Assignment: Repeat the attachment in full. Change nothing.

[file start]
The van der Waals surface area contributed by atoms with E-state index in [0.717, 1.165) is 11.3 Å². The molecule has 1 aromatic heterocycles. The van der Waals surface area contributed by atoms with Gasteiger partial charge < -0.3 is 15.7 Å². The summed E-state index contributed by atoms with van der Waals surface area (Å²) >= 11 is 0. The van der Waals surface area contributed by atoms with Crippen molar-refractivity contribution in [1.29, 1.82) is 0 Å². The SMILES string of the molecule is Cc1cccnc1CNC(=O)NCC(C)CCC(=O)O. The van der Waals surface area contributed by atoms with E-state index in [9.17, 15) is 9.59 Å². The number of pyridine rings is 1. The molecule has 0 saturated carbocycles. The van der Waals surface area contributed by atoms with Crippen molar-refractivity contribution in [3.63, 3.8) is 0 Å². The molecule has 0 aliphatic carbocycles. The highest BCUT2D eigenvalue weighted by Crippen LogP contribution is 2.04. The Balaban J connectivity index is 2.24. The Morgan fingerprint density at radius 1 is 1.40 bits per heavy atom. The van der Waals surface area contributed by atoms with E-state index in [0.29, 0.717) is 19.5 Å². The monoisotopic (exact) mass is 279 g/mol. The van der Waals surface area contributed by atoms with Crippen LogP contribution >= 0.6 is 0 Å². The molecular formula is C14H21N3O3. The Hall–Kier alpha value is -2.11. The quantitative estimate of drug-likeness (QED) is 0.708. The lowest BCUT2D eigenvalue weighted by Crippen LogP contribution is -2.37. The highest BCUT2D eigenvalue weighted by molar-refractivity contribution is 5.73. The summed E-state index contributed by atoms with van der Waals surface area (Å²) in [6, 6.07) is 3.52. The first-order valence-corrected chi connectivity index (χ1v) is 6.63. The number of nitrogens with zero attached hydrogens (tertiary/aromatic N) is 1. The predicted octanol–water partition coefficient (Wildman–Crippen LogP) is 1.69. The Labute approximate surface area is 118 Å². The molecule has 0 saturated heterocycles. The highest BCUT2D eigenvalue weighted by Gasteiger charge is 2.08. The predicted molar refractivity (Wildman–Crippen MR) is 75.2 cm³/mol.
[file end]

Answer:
The van der Waals surface area contributed by atoms with E-state index in [0.717, 1.165) is 11.3 Å². The molecule has 1 aromatic heterocycles. The van der Waals surface area contributed by atoms with Gasteiger partial charge < -0.3 is 15.7 Å². The summed E-state index contributed by atoms with van der Waals surface area (Å²) >= 11 is 0. The van der Waals surface area contributed by atoms with Crippen molar-refractivity contribution in [1.29, 1.82) is 0 Å². The SMILES string of the molecule is Cc1cccnc1CNC(=O)NCC(C)CCC(=O)O. The van der Waals surface area contributed by atoms with E-state index in [9.17, 15) is 9.59 Å². The number of pyridine rings is 1. The molecule has 0 saturated carbocycles. The van der Waals surface area contributed by atoms with Crippen molar-refractivity contribution in [3.63, 3.8) is 0 Å². The molecule has 0 aliphatic carbocycles. The highest BCUT2D eigenvalue weighted by Crippen LogP contribution is 2.04. The Balaban J connectivity index is 2.24. The Morgan fingerprint density at radius 1 is 1.40 bits per heavy atom. The van der Waals surface area contributed by atoms with E-state index in [0.29, 0.717) is 19.5 Å². The monoisotopic (exact) mass is 279 g/mol. The van der Waals surface area contributed by atoms with Crippen LogP contribution >= 0.6 is 0 Å². The molecular formula is C14H21N3O3. The Hall–Kier alpha value is -2.11. The quantitative estimate of drug-likeness (QED) is 0.708. The lowest BCUT2D eigenvalue weighted by Crippen LogP contribution is -2.37. The highest BCUT2D eigenvalue weighted by molar-refractivity contribution is 5.73. The summed E-state index contributed by atoms with van der Waals surface area (Å²) in [6, 6.07) is 3.52. The first-order valence-corrected chi connectivity index (χ1v) is 6.63. The number of nitrogens with zero attached hydrogens (tertiary/aromatic N) is 1. The predicted octanol–water partition coefficient (Wildman–Crippen LogP) is 1.69. The Labute approximate surface area is 118 Å². The molecule has 0 saturated heterocycles. The highest BCUT2D eigenvalue weighted by Gasteiger charge is 2.08. The predicted molar refractivity (Wildman–Crippen MR) is 75.2 cm³/mol.